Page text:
As mentioned previously, methods of the invention may be used to efficiently and effectively to remove photoresist and etch-related materials from a low-k dielectric materials. Methods of the invention are not limited to low-k dielectrics. Methods are also not limited to any particular category of low-k dielectrics. For instance, described methods may be effectively used on dielectrics with k values less than 4.0 (“first generation” low-k dielectrics), dielectrics with k values less than about 2.8 (“second generation” low-k dielectrics) and dielectrics with k values less than about 2.0 (“ultra-low-k” dielectrics). The low-k dielectric may be porous or non-porous (sometimes referred to as a “dense” low-k dielectric). Generally, low-k dense dielectrics are those having k values no greater than 2.8 and low-k porous dielectrics are those having k values no greater than 2.2. Low-k dielectrics of any suitable composition may be used, including silicon oxide based dielectrics doped with fluorine and/or carbon. Non-silicon oxide based dielectrics, such as polymeric materials, may also be used. Any suitable process may be used to deposit the low-k dielectric, including as spin-on deposit and CVD deposit techniques. In the case of forming porous dielectrics, any suitable method may be used. A typical method involves co-depositing a silicon-based backbone and an organic porogen and subsequently removing the porogen component, leaving a porous dielectric film. Other methods include sol-gel techniques. Specific examples of suitable low-k films are carbon based spin-on type films such as SILK™ and CVD deposited porous films such as Coral™.
Methods of the invention use plasmas that are produced from gases that contain hydrogen and a weak oxidizing agent. One skilled in the art will recognize that the actual species present in the plasma may be a mixture of different ions and molecules derived from the hydrogen and/or weak oxidizing agent. It is noted that other species may be present in the reaction chamber, such as small hydrocarbons, carbon dioxide, water vapor and other volatile components as the plasma reacts with and breaks down the organic photoresist and other residues. One of skill in the art will also recognize that reference to the initial gas/gases introduced into the plasma is/are different from other gas/gases that may exist after the plasma is formed.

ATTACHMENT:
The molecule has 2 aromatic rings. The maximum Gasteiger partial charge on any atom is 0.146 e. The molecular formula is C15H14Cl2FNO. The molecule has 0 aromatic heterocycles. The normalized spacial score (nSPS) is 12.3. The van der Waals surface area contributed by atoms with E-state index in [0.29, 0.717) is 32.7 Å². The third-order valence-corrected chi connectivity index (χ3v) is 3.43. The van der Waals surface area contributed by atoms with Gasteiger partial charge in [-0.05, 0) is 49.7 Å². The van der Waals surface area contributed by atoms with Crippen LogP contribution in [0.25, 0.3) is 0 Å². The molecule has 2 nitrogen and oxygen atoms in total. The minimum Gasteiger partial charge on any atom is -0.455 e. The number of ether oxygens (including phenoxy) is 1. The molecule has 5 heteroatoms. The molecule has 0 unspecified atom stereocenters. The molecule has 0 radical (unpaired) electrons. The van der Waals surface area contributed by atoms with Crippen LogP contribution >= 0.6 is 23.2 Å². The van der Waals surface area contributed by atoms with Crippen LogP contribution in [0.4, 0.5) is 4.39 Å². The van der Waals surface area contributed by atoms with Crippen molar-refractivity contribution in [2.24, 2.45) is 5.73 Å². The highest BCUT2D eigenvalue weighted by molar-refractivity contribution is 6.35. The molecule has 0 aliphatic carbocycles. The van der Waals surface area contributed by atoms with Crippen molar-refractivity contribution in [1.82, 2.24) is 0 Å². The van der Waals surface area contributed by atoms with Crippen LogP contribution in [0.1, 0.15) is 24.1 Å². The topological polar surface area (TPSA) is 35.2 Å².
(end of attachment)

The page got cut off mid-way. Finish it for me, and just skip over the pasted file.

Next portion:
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Although not wishing to be bound to theory, it is believed that the hydrogen component of the plasma can not only serve to create hydrogen radicals to help remove residues but can also reduce unwanted copper oxides at the bottoms of vias and trenches and passivate the copper. As discussed previously, however, hydrogen gas alone or with other non-oxidizing agents has previously been implemented to strip photoresist without the deleterious effects of using oxygen but these techniques have greatly diminished strip rates. The present invention improves on these methods by the addition of a weak oxidizing agent. The weak oxidizing agent adds a slightly more reactive nature to the plasma compared to a hydrogen only plasma while avoiding highly aggressive oxidizing conditions.
In a preferred embodiment, the plasma is produced by first introducing hydrogen (with or without a carrier gas) and the weak oxidizing agent into the reaction chamber and exposing the mixture to conditions that form a plasma from the gas mixture. Any weak oxidizing agent can be used. Examples include carbon oxides such as carbon dioxide (CO2), carbon monoxide (CO), nitrogen oxides such as nitrous oxide (N2O), nitric oxide (NO), nitrogen dioxide (NO2), and sulfur oxides such as sulfur oxide (SO) and sulfur dioxide (SO2). Examples of other weak oxides include any oxygen containing hydrocarbons (CXHYOZ) and water (H2O). A particularly preferred weak oxidizing agent because it is cheap, safe, and effective is carbon dioxide.